The children had a wonderful time exploring the farm environment, feeding the animals and learning about milking cows and collecting eggs. It was heart-warming to see the excitement on the children’s faces, most of whom had never visited a farm before. One child exclaimed: “This is the best trip I have ever had!” Others wanted to express their gratitude to Nicky, the farm guide and wrote ‘Thank you’ cards for her when they got back to school. This outcome was not planned but something that the children themselves wanted to do, which demonstrated how much they had enjoyed their farm experience.
The planned outcomes for the children, following their visit, included writing a recount of their trip in literacy; talking about the physical and human features of a farm in geography; and checking the weight of different eggs in maths.
Following the visit, it has been noted that there has been a change in some children’s attitude towards their environment. During the visit, the children were shown children different ‘bins’ and explained that all rubbish should be sorted and put in the right bins. One child remembered this and upon returning to school wanted to throw her apple core in the right bin so that it could be given to the pigs at the farm. As a result, a food bin has been provided for the children to throw away their left-over fruit – something that is enthusiastically used not only in the Year 1 classes that visited the farm but across the whole school.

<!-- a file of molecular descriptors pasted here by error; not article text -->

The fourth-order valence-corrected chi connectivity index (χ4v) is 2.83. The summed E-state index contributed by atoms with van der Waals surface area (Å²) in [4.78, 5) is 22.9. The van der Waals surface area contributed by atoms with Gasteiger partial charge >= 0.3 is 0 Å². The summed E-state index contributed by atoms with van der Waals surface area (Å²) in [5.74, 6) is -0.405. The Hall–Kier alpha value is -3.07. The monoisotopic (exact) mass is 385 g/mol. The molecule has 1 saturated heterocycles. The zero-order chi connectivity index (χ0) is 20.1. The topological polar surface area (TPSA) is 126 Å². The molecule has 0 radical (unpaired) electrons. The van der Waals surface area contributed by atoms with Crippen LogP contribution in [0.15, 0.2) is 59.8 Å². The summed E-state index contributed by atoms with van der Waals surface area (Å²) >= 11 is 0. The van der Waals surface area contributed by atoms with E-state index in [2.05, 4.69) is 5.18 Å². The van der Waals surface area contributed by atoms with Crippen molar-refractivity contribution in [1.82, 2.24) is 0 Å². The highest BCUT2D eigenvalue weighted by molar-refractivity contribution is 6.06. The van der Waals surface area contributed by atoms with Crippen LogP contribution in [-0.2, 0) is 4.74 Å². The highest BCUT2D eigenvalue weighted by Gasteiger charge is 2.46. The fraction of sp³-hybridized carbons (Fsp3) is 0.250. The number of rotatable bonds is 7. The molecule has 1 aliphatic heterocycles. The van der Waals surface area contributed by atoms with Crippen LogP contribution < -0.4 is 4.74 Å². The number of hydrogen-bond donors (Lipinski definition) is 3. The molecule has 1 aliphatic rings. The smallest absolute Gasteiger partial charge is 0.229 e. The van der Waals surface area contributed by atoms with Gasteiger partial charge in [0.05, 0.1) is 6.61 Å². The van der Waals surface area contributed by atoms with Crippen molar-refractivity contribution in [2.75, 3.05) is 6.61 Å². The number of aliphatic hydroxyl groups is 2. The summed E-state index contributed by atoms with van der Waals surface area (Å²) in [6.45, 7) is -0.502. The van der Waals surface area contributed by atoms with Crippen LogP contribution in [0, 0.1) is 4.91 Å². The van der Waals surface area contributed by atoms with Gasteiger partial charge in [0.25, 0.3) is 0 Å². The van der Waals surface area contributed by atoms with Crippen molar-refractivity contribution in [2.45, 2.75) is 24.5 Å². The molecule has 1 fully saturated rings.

The visit to Mount Pleasant School Farm was greatly appreciated by both children and adults. It has been a useful tool in enhancing children’s understanding of the world they live in and has provided a fantastic base for children’s learning outcomes.